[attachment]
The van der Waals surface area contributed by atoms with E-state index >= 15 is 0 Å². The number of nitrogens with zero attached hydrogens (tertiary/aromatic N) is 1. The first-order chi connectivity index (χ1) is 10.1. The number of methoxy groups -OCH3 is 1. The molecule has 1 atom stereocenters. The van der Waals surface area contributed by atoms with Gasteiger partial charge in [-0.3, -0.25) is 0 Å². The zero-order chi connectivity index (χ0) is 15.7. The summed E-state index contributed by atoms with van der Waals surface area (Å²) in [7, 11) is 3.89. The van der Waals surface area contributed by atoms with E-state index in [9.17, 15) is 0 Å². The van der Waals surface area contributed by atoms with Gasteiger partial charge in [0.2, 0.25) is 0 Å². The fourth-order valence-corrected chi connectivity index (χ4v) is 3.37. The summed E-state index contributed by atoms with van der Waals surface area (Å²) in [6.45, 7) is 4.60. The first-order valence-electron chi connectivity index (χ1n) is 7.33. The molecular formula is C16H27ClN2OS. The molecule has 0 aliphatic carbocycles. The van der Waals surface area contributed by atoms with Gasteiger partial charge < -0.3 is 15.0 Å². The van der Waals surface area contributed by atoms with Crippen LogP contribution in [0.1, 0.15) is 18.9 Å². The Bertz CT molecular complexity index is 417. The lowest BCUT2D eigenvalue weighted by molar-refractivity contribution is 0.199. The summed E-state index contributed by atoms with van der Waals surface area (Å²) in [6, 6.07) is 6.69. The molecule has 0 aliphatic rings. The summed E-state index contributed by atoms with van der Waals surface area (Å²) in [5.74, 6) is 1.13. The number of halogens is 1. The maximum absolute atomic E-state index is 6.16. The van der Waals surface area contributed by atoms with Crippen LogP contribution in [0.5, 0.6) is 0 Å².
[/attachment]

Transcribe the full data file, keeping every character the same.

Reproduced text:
The van der Waals surface area contributed by atoms with E-state index >= 15 is 0 Å². The number of nitrogens with zero attached hydrogens (tertiary/aromatic N) is 1. The first-order chi connectivity index (χ1) is 10.1. The number of methoxy groups -OCH3 is 1. The molecule has 1 atom stereocenters. The van der Waals surface area contributed by atoms with Gasteiger partial charge in [-0.3, -0.25) is 0 Å². The zero-order chi connectivity index (χ0) is 15.7. The summed E-state index contributed by atoms with van der Waals surface area (Å²) in [7, 11) is 3.89. The van der Waals surface area contributed by atoms with E-state index in [9.17, 15) is 0 Å². The van der Waals surface area contributed by atoms with Gasteiger partial charge in [0.2, 0.25) is 0 Å². The fourth-order valence-corrected chi connectivity index (χ4v) is 3.37. The summed E-state index contributed by atoms with van der Waals surface area (Å²) in [6.45, 7) is 4.60. The first-order valence-electron chi connectivity index (χ1n) is 7.33. The molecular formula is C16H27ClN2OS. The molecule has 0 aliphatic carbocycles. The van der Waals surface area contributed by atoms with Gasteiger partial charge < -0.3 is 15.0 Å². The van der Waals surface area contributed by atoms with Crippen LogP contribution in [0.1, 0.15) is 18.9 Å². The Bertz CT molecular complexity index is 417. The lowest BCUT2D eigenvalue weighted by molar-refractivity contribution is 0.199. The summed E-state index contributed by atoms with van der Waals surface area (Å²) in [6, 6.07) is 6.69. The molecule has 0 aliphatic rings. The summed E-state index contributed by atoms with van der Waals surface area (Å²) in [5.74, 6) is 1.13. The number of halogens is 1. The maximum absolute atomic E-state index is 6.16. The van der Waals surface area contributed by atoms with Crippen LogP contribution in [0.5, 0.6) is 0 Å².